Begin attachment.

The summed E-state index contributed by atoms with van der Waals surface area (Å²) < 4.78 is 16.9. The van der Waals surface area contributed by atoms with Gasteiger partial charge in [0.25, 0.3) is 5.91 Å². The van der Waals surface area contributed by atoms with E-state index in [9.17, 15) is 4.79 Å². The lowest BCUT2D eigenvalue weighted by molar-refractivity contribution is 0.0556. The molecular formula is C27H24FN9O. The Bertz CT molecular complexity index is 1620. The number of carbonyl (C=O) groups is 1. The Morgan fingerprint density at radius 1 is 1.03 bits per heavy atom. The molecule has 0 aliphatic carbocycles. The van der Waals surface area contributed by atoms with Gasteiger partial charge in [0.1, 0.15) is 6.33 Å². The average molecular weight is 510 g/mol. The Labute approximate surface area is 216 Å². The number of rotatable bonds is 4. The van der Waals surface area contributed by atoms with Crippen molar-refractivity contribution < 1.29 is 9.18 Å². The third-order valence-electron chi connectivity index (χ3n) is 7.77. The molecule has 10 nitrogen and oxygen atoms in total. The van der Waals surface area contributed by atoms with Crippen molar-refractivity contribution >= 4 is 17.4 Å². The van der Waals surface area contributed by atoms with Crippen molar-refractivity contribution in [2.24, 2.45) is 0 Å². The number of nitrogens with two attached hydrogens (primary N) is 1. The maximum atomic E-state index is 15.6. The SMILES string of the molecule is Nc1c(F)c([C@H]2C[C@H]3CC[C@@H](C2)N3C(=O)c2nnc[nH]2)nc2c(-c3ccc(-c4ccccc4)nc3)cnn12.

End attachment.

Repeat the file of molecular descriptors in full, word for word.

The summed E-state index contributed by atoms with van der Waals surface area (Å²) < 4.78 is 16.9. The van der Waals surface area contributed by atoms with Gasteiger partial charge in [0.25, 0.3) is 5.91 Å². The van der Waals surface area contributed by atoms with E-state index in [9.17, 15) is 4.79 Å². The lowest BCUT2D eigenvalue weighted by molar-refractivity contribution is 0.0556. The molecular formula is C27H24FN9O. The Bertz CT molecular complexity index is 1620. The number of carbonyl (C=O) groups is 1. The Morgan fingerprint density at radius 1 is 1.03 bits per heavy atom. The molecule has 0 aliphatic carbocycles. The van der Waals surface area contributed by atoms with Gasteiger partial charge in [0.1, 0.15) is 6.33 Å². The average molecular weight is 510 g/mol. The Labute approximate surface area is 216 Å². The number of rotatable bonds is 4. The van der Waals surface area contributed by atoms with Crippen molar-refractivity contribution < 1.29 is 9.18 Å². The third-order valence-electron chi connectivity index (χ3n) is 7.77. The molecule has 10 nitrogen and oxygen atoms in total. The van der Waals surface area contributed by atoms with Crippen molar-refractivity contribution >= 4 is 17.4 Å². The van der Waals surface area contributed by atoms with Crippen molar-refractivity contribution in [2.24, 2.45) is 0 Å². The number of nitrogens with two attached hydrogens (primary N) is 1. The maximum atomic E-state index is 15.6. The SMILES string of the molecule is Nc1c(F)c([C@H]2C[C@H]3CC[C@@H](C2)N3C(=O)c2nnc[nH]2)nc2c(-c3ccc(-c4ccccc4)nc3)cnn12.